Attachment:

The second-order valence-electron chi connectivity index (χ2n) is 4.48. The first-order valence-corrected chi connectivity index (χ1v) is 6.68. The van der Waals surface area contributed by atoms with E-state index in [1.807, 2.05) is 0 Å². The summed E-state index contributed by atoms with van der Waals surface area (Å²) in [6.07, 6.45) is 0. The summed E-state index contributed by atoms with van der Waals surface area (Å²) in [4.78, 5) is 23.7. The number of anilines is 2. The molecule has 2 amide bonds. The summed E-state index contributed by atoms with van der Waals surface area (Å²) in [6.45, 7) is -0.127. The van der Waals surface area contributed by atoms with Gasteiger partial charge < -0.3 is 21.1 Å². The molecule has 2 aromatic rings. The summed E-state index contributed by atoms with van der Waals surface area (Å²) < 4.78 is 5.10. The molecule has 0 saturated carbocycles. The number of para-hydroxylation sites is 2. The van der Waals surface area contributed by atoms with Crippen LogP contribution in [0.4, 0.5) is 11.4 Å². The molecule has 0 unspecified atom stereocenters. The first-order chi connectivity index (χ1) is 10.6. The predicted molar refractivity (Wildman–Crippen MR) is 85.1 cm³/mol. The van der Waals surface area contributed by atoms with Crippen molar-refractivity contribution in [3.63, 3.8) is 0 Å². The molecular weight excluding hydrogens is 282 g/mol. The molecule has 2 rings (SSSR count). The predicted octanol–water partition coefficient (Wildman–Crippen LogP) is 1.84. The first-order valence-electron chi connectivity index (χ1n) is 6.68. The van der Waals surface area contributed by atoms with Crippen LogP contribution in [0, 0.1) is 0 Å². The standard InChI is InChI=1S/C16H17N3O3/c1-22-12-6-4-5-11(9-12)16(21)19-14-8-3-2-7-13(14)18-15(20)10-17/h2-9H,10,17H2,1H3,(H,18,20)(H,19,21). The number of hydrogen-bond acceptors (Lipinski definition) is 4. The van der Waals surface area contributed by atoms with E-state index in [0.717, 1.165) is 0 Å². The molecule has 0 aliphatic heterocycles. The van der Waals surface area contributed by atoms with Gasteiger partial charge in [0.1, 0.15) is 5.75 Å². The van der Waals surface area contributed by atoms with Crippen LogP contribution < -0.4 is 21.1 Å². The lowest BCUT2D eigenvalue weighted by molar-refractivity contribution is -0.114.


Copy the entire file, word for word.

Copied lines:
The second-order valence-electron chi connectivity index (χ2n) is 4.48. The first-order valence-corrected chi connectivity index (χ1v) is 6.68. The van der Waals surface area contributed by atoms with E-state index in [1.807, 2.05) is 0 Å². The summed E-state index contributed by atoms with van der Waals surface area (Å²) in [6.07, 6.45) is 0. The summed E-state index contributed by atoms with van der Waals surface area (Å²) in [4.78, 5) is 23.7. The number of anilines is 2. The molecule has 2 amide bonds. The summed E-state index contributed by atoms with van der Waals surface area (Å²) in [6.45, 7) is -0.127. The van der Waals surface area contributed by atoms with Gasteiger partial charge < -0.3 is 21.1 Å². The molecule has 2 aromatic rings. The summed E-state index contributed by atoms with van der Waals surface area (Å²) < 4.78 is 5.10. The molecule has 0 saturated carbocycles. The number of para-hydroxylation sites is 2. The van der Waals surface area contributed by atoms with Crippen LogP contribution in [0.4, 0.5) is 11.4 Å². The molecule has 0 unspecified atom stereocenters. The first-order chi connectivity index (χ1) is 10.6. The predicted molar refractivity (Wildman–Crippen MR) is 85.1 cm³/mol. The van der Waals surface area contributed by atoms with Crippen molar-refractivity contribution in [3.63, 3.8) is 0 Å². The molecular weight excluding hydrogens is 282 g/mol. The molecule has 2 rings (SSSR count). The predicted octanol–water partition coefficient (Wildman–Crippen LogP) is 1.84. The first-order valence-electron chi connectivity index (χ1n) is 6.68. The van der Waals surface area contributed by atoms with Crippen LogP contribution in [0, 0.1) is 0 Å². The standard InChI is InChI=1S/C16H17N3O3/c1-22-12-6-4-5-11(9-12)16(21)19-14-8-3-2-7-13(14)18-15(20)10-17/h2-9H,10,17H2,1H3,(H,18,20)(H,19,21). The number of hydrogen-bond acceptors (Lipinski definition) is 4. The van der Waals surface area contributed by atoms with E-state index in [0.717, 1.165) is 0 Å². The molecule has 0 aliphatic heterocycles. The van der Waals surface area contributed by atoms with Gasteiger partial charge in [0.1, 0.15) is 5.75 Å². The van der Waals surface area contributed by atoms with Crippen LogP contribution < -0.4 is 21.1 Å². The lowest BCUT2D eigenvalue weighted by molar-refractivity contribution is -0.114.